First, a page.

The Cassini space probe has detected unusually strong shock waves near Saturn, similar to those driven by supernovae.
Data from the probe as it encountered these very strong shock waves is helping Imperial College London scientists to understand exploding stars (known as supernovae) and the nature of plasma - the fourth state of matter that occupies 99 per cent of the visible universe.
The Cassini data can help us bridge the gap between interplanetary and intergalactic regimes.
– Ali Sulaiman
Like Earth, Saturn generates its own magnetic field, known as the magnetosphere. When the supersonic solar wind, the stream of charged particles blown off from the Sun, interacts with the magnetosphere a shock wave is formed. This is called a ‘bow shock’, as it takes a shape much like the wave that forms in front of the bow of a moving ship.
The Cassini space probe crosses the bow shock of Saturn regularly as it orbits the planet, recording the strength of the magnetic field and the shock wave - using a magnetometer instrument built at Imperial.
During its hundreds of crossings in its 11-year mission so far, Cassini has observed a handful of very strong shocks. It is the only spacecraft currently orbiting a planet in a region where the Mach numbers - a measure of shock strength - are significantly higher than at Earth.
Exploding stars, or supernovae, launch powerful shocks, but these are too far away to be directly measured. Instead, researchers rely on remote observations and simulations to understand the dynamics of these supernova remnants.
Now, however, researchers have gathered data from times when Saturn’s bow shock has been unusually strong, and comparable to the strength of supernova remnants. The Mach number of Earth’s bow shock is typically less than 10, whereas supernova shocks are in the 100s.
In a paper published today in Physical Review Letters, a team led by Imperial scientists analysed 54 of Cassini’s crossings of the bow shock where Mach numbers above 25 were recorded, including events that reached approximately Mach 100.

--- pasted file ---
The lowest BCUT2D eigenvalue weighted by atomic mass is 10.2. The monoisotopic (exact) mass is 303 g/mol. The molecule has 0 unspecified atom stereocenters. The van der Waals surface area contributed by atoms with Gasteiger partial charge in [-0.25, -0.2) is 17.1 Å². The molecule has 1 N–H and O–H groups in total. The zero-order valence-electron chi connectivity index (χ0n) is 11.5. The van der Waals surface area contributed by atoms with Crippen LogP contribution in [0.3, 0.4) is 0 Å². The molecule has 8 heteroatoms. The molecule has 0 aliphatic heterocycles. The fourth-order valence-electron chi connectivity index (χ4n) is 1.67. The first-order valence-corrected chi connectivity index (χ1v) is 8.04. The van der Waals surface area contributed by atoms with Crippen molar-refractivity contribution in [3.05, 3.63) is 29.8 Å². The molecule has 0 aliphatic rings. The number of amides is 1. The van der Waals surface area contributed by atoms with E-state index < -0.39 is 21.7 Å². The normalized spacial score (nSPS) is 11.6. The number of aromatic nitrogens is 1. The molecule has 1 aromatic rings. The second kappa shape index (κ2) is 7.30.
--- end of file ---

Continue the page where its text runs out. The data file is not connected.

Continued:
Lead author Ali Sulaiman from the Department of Physics at Imperial said: “Saturn’s bow shock is proving to be a unique laboratory, giving us a rare insight into the physical processes driving ultra-strong shock waves. With Cassini’s ongoing exploration of Saturn’s environment, we have had the opportunity to encounter some of the strongest shocks ever.
“This has made these exotic supernova remnants, which are thousands of light-years away, somewhat within our reach. We have now been able to better determine the timescales of ions as they are reflected at the shock front – a fundamental process in such regimes.”
The nature of strong shock waves at Saturn is also helping researchers to better understand plasma, which is formed of electrons and ions that can move independently of each other, rather than being bonded as in solids, liquids and gases. It is difficult to control and study on Earth.
“Like studying waves in air or water, studying shock waves in plasma is fundamental to understanding its collective behaviour,” said Sulaiman. “Plasma shock waves are ubiquitous in the universe, for example from comets ploughing through the solar wind and solar flares erupting from the Sun. The Cassini data can help us bridge the gap between interplanetary and intergalactic regimes.”
'Quasiperpendicular high Mach number shocks' by Sulaiman, Masters, Dougherty, Burgess, Fujimoto, and Hospodarsky is published in Physical Review Letters.
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